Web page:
These are news stories about pollinators

Queen butterfly on Swamp milkweed, Asclepias perennis

Know your native pollinators: Queen butterfly

In the same genus as Monarchs, Queen butterflies share many characteristics with their royal cousins. Queens and Monarchs are similar in appearance, rely on milkweed as a host plant and carry a toxin from milkweed in their bodies into adulthood. Queens do not participate in the same migration as Monarchs, however, and have distinguishing physical differences.

 

 

Read more
Ruby-throated hummingbird

Know your native pollinators: Ruby-throated hummingbird

Bees and butterflies are not our only important pollinators. Hummingbirds play an essential role in dispersing pollen as well. The ruby-throated hummingbird, the most commonly found hummingbird in the eastern United States, is attracted to orange or red tubular flowers.

 

 

Read more
Phaon crescent on frogfruit

Know your native pollinators: Phaon crescent

The Phaon crescent butterfly is primarily attracted to frogfruit plants, utilizing them for nectar and as a larval host. Frogfruit is a small flowering groundcover that can be a great alternative to turf grass. Since frogfruits cannot withstand freezing temperatures, you will likely only find this butterfly in the southern regions of the United States. Phaon crescents can live in peninsular Florida throughout the year. These butterflies like moist open areas such as dunes, pastures, roadsides and clearings in dense forest thickets.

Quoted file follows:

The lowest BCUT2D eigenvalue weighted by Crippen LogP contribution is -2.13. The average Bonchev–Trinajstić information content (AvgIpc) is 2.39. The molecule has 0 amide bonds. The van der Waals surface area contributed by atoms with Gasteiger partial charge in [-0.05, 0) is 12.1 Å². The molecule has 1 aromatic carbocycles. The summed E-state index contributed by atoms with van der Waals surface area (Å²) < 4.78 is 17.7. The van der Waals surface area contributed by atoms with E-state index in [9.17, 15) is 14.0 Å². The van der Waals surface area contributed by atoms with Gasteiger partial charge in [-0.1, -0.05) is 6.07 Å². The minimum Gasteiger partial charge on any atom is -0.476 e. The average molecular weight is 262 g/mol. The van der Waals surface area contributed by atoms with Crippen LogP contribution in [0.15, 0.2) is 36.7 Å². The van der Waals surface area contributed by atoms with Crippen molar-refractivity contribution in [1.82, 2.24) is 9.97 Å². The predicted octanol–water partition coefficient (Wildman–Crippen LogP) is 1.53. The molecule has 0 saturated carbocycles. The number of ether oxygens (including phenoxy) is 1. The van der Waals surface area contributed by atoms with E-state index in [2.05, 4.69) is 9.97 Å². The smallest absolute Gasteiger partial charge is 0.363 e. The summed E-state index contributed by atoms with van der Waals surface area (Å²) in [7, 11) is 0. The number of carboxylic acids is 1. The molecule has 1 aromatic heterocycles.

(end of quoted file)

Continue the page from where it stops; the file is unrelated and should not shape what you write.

Read more
Delaware skipper on thistle

Know your native pollinators: Delaware skipper

Originally named for the Delaware tribes of Native Americans near where this butterfly was discovered, the Delaware skipper is now found throughout the eastern United States. This small, bright orange butterfly is attracted to grassy meadows and wet areas. As part of the Grass skipper subfamily of skippers, its larval hosts are grasses and sedges.

 

 

Read more
Cloudless sulphur on thistle

Know your native pollinators: Cloudless sulphur

Keep your eyes open for Cloudless sulphur butterflies! Monarchs aren’t the only ones migrating this time of year. Fall is a wonderful time to see the Cloudless sulphurs in flight on their southern migration. The Cloudless sulphur can be found year-round in the southern United States, Caribbean and much of South America, but migrating populations extend all the way to Colorado, New Jersey or even Canada during the summer months. Cloudless sulphurs practice a large fall migration to southern regions, much like the Monarch butterfly.

 

 

Read more
Silver-spotted skipper

Know your native pollinators: Silver-spotted skipper

You might find one of these creatures hanging upside-down, but it’s not a bat (or a vampire). It’s a Silver-spotted skipper!

The Silver-spotted skipper is one of the largest, most widespread and recognizable skippers. It has a quick jerky flight that is typical of skippers. This type of butterfly is common and can be found from northern Mexico to southern Canada, as well as most of the continental United States.You can find Silver-spotted skippers throughout Florida. These butterflies enjoy a disturbed habitat, open woods, foothills, stream sides, prairie waterways, edges of forests, swamps, brushy areas and other open areas with nectar plants.

Read more